RABIAA, Iraq (AP) — Iraqi President Barham Saleh discussed Wednesday the situation in northern Syria with a visiting U.S. official saying they focused on ways to prevent Islamic militants from taking advantage of the chaos to rise again.
There have been concerns in Iraq that the Turkish military operation against Kurdish fighters in northern Syria might affect the protection of prisons there, where some 10,000 IS members are being held.
IS once held large parts of Iraq and Syria, where the extremists declared a so-called caliphate in 2014. IS was defeated in Iraq two years ago and in Syria in March but the extremists' sleeper cells have continued to carry out attacks in both countries.
A statement by Saleh's office said he spoke Wednesday in Baghdad with David Schenker, U.S. assistant secretary of state for near eastern affairs, about ways of supporting Iraq to preserve its security "amid the current challenges."
The statement said both officials said the extremists should not be given a chance "to revive their criminal activities and threaten the region and world's security."
Schenker later held talks with Iraqi Prime Minister Adel Abdul-Mahdi during which they also spoke about the situation in Syria.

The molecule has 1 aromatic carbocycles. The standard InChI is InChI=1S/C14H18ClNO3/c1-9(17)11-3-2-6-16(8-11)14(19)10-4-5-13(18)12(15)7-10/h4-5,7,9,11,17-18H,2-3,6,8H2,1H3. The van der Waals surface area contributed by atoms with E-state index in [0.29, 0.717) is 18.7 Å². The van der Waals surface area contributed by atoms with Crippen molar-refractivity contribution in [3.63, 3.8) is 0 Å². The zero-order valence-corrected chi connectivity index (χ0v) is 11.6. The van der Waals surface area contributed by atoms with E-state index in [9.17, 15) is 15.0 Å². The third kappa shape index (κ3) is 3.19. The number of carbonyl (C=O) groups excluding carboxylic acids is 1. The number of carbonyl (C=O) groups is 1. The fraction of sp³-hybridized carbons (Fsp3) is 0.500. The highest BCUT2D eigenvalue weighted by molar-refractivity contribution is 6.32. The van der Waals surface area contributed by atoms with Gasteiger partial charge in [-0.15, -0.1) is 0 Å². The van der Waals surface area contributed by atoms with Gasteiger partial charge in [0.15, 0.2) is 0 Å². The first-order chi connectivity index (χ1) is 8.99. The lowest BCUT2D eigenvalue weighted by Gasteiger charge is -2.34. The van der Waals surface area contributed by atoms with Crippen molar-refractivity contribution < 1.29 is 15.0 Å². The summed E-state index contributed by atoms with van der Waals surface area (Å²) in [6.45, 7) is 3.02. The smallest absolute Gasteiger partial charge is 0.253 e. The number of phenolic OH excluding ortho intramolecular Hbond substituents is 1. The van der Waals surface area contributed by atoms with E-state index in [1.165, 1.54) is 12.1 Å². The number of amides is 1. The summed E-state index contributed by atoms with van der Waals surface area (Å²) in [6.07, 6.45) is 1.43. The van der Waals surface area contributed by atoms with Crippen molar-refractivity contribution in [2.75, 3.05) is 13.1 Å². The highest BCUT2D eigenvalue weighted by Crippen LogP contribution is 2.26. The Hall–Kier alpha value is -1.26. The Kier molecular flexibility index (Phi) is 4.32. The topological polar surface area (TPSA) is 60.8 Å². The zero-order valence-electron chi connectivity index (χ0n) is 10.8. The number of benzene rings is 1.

Also on Wednesday, Iraq's defense minister expressed concerns that IS might take advantage of Turkey's offensive in northern Syria to destabilize Iraq saying his government should work quickly on sealing the border.
Najah al-Shammari told a group of journalists that toured the Iraq-Syria border with him that some IS members were able escape from jails and camps in Syria without giving a number.
He said some IS members were able to flee northern Syria and cross into Iraq. The Iraqi official added that some of them are still at large while others were detained.
Al-Shammari on Wednesday visited the Rabiaa border crossing that links Iraq with northern Syria, expressing concerns that IS fighters might try to flee prisons where they are held as Kurdish fighters turn their focus on advancing Turkish troops.
"The Iraqi government should act quickly to close illegal crossings between Iraq and Syria," al-Shammari said.
Associated Press writer Qassim Abdul-Zahra contributed to this report from Baghdad.